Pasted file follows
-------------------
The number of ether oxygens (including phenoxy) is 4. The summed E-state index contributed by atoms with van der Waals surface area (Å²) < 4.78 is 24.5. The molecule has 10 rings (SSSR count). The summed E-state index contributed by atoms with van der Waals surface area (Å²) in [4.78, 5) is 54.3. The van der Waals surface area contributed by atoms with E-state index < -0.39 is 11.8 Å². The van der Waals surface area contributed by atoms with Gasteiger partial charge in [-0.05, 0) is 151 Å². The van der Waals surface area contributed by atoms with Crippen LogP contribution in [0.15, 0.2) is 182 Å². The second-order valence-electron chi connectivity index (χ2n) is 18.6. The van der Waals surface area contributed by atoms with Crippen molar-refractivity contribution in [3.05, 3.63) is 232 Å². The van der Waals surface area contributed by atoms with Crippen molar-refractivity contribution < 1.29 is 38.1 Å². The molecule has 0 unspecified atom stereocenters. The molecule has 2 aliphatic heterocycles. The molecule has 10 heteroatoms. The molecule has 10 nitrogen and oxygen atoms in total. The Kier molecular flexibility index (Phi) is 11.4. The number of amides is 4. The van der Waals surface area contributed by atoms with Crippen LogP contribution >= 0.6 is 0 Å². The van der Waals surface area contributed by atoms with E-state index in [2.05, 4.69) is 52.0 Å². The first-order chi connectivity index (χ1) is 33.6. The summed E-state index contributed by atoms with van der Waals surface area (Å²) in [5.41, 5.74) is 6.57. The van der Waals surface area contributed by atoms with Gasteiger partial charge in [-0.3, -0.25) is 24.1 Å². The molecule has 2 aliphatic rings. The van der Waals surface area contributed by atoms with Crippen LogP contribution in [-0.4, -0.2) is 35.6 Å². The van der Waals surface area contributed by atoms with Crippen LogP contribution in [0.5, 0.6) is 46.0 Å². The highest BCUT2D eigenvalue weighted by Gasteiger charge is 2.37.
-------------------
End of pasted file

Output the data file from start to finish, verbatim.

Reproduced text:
The number of ether oxygens (including phenoxy) is 4. The summed E-state index contributed by atoms with van der Waals surface area (Å²) < 4.78 is 24.5. The molecule has 10 rings (SSSR count). The summed E-state index contributed by atoms with van der Waals surface area (Å²) in [4.78, 5) is 54.3. The van der Waals surface area contributed by atoms with E-state index < -0.39 is 11.8 Å². The van der Waals surface area contributed by atoms with Gasteiger partial charge in [-0.05, 0) is 151 Å². The van der Waals surface area contributed by atoms with Crippen LogP contribution in [0.15, 0.2) is 182 Å². The second-order valence-electron chi connectivity index (χ2n) is 18.6. The van der Waals surface area contributed by atoms with Crippen molar-refractivity contribution in [3.05, 3.63) is 232 Å². The van der Waals surface area contributed by atoms with Crippen molar-refractivity contribution < 1.29 is 38.1 Å². The molecule has 0 unspecified atom stereocenters. The molecule has 2 aliphatic heterocycles. The molecule has 10 heteroatoms. The molecule has 10 nitrogen and oxygen atoms in total. The Kier molecular flexibility index (Phi) is 11.4. The number of amides is 4. The van der Waals surface area contributed by atoms with Crippen LogP contribution >= 0.6 is 0 Å². The van der Waals surface area contributed by atoms with E-state index in [2.05, 4.69) is 52.0 Å². The first-order chi connectivity index (χ1) is 33.6. The summed E-state index contributed by atoms with van der Waals surface area (Å²) in [5.41, 5.74) is 6.57. The van der Waals surface area contributed by atoms with Gasteiger partial charge in [-0.3, -0.25) is 24.1 Å². The molecule has 2 aliphatic rings. The van der Waals surface area contributed by atoms with Crippen LogP contribution in [-0.4, -0.2) is 35.6 Å². The van der Waals surface area contributed by atoms with Crippen LogP contribution in [0.5, 0.6) is 46.0 Å². The highest BCUT2D eigenvalue weighted by Gasteiger charge is 2.37.